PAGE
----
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Borders was e-reading company Kobo’s first — and, so far, only — U.S. bookstore partner. And when it became clear in recent months that Borders was going out of business, Kobo worked hard to disassociate itself from the failed brand. That battle isn’t over yet.
In a filing on Tuesday with a New York bankruptcy court, Kobo sought to make sure that a license for its e-reader does not end up in the hands of whoever buys the Borders brand. Kobo said that licenses held by its failed partner should not be included in the bundle of Borders intellectual property assets that are on the auction block next week.
The licenses, created under a Borders-Kobo partnership announced early last year, extend until 2013. They call for Borders to spend almost half a million dollars promoting the e-reader and to make it available in stores and online. The licenses also give the defunct bookseller access to Kobo’s trademark and its customer data.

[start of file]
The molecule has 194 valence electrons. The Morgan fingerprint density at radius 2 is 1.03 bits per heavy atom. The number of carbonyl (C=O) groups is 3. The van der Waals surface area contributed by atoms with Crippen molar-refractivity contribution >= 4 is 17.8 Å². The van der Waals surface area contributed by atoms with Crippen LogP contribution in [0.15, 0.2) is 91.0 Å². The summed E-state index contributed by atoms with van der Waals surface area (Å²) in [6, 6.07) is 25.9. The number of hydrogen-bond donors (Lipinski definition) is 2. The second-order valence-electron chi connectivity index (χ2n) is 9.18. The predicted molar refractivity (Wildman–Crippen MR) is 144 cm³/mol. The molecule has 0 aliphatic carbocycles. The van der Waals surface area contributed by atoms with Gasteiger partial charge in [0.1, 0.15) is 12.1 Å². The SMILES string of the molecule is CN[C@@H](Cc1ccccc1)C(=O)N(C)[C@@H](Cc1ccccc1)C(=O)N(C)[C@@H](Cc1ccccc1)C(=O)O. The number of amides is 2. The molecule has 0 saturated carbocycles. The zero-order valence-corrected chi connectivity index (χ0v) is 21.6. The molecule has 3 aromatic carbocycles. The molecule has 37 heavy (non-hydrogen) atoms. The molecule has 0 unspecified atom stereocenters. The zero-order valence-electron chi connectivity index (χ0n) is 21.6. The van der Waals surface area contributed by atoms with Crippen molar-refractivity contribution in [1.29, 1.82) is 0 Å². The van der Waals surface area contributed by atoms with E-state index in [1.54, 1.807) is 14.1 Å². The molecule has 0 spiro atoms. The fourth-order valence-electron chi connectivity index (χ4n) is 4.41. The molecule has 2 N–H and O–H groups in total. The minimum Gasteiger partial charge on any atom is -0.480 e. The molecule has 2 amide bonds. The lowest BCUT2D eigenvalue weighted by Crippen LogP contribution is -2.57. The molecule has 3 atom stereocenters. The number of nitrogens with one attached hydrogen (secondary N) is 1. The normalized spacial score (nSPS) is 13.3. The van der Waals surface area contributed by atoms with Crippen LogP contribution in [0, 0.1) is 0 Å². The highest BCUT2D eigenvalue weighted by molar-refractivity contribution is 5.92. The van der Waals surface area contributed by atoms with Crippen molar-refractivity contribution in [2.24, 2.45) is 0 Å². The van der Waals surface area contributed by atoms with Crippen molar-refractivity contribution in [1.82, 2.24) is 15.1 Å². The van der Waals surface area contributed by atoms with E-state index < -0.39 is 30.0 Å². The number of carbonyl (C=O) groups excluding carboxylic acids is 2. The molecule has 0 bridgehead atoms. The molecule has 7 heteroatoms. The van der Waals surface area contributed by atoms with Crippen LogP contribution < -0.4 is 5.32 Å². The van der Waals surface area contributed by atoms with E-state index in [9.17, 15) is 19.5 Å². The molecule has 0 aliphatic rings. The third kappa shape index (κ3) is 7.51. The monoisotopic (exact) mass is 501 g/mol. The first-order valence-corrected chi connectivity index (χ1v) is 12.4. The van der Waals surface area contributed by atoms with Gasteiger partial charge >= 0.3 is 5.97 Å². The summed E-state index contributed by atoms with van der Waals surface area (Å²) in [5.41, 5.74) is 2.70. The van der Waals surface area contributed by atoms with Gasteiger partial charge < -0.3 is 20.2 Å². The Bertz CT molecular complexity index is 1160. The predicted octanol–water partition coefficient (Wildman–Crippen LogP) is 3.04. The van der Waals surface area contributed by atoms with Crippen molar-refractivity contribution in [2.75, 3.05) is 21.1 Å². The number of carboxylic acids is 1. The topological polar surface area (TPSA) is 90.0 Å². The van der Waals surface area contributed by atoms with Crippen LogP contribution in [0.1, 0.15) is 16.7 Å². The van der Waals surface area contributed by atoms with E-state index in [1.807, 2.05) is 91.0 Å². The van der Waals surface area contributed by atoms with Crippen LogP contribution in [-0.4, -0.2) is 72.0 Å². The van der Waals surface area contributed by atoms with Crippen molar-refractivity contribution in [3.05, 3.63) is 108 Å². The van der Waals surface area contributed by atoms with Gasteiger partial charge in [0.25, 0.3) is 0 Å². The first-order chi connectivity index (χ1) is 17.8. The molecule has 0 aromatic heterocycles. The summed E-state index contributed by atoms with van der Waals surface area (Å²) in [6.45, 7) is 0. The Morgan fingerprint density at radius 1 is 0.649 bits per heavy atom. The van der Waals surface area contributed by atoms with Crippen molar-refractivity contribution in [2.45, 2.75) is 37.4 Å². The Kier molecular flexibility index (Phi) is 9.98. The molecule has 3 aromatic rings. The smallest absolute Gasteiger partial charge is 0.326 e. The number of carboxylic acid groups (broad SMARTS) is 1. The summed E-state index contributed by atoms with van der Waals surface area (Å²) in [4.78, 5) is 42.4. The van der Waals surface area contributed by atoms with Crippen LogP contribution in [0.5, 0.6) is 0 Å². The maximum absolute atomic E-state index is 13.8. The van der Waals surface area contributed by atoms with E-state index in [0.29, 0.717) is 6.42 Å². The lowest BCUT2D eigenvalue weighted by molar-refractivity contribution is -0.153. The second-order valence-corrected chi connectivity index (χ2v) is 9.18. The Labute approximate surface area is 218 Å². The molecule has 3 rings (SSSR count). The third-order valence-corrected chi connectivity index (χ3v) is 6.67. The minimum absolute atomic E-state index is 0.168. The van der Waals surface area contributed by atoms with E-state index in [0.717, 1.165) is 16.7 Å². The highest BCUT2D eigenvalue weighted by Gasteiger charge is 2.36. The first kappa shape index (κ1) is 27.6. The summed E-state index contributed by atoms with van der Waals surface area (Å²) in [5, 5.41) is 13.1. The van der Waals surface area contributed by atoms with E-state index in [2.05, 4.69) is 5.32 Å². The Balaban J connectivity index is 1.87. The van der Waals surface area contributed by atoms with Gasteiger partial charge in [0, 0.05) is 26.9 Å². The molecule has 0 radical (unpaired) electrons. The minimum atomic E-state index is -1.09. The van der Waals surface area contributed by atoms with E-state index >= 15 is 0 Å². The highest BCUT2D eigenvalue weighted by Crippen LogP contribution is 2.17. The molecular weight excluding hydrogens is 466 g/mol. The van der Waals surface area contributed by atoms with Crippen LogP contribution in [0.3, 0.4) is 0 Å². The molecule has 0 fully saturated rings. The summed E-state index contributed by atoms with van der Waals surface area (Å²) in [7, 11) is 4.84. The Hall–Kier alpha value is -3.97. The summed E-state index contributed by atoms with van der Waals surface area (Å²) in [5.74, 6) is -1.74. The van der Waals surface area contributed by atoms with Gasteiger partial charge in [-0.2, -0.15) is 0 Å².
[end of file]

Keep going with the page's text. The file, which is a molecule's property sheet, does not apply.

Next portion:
Kobo, which sells e-books and e-readers and claims to have more than 4 million users in over 100 countries, wants to prevent whoever wins the auction from obtaining the customer data. The company may also be worried because the licenses are likely to contain an exclusivity clause that prevent Kobo from partnering with another seller. Borders at one point had an 11 percent stake in Kobo.
In its filing, Kobo says the licenses are are invalid because Borders did not hold up its end of the bargain. The Toronto-based company also says it is illegal under Canadian privacy law to transfer customer data. In an email to paidContent, Borders’ lawyer Jeffrey Gleit said the licenses are not part of the auction sale. Reached by phone, Kobo’s lawyer Michael Venditto said the parties had been in discussion but that he could not offer further comment.
Shon Lo, a trademark lawyer at McDermott Will and Emery in Chicago, said “generally, a trademark license can’t be assigned without the owner’s permission.”